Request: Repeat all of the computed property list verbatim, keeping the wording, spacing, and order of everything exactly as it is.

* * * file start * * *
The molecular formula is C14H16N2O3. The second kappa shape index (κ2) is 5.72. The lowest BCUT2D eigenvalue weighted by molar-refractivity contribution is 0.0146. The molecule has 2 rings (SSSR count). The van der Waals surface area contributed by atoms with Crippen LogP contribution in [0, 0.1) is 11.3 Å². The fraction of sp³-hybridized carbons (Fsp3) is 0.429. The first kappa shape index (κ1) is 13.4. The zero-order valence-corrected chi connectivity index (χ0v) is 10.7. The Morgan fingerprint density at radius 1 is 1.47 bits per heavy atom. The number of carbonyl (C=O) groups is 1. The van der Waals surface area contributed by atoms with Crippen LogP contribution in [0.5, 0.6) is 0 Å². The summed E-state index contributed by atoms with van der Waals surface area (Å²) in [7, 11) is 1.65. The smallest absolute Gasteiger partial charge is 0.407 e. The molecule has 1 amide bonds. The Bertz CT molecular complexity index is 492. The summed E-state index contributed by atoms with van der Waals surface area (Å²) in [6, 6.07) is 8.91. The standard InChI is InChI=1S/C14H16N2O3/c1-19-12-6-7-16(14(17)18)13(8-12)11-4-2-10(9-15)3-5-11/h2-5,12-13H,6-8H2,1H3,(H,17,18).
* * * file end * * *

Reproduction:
The molecular formula is C14H16N2O3. The second kappa shape index (κ2) is 5.72. The lowest BCUT2D eigenvalue weighted by molar-refractivity contribution is 0.0146. The molecule has 2 rings (SSSR count). The van der Waals surface area contributed by atoms with Crippen LogP contribution in [0, 0.1) is 11.3 Å². The fraction of sp³-hybridized carbons (Fsp3) is 0.429. The first kappa shape index (κ1) is 13.4. The zero-order valence-corrected chi connectivity index (χ0v) is 10.7. The Morgan fingerprint density at radius 1 is 1.47 bits per heavy atom. The number of carbonyl (C=O) groups is 1. The van der Waals surface area contributed by atoms with Crippen LogP contribution in [0.5, 0.6) is 0 Å². The summed E-state index contributed by atoms with van der Waals surface area (Å²) in [7, 11) is 1.65. The smallest absolute Gasteiger partial charge is 0.407 e. The molecule has 1 amide bonds. The Bertz CT molecular complexity index is 492. The summed E-state index contributed by atoms with van der Waals surface area (Å²) in [6, 6.07) is 8.91. The standard InChI is InChI=1S/C14H16N2O3/c1-19-12-6-7-16(14(17)18)13(8-12)11-4-2-10(9-15)3-5-11/h2-5,12-13H,6-8H2,1H3,(H,17,18).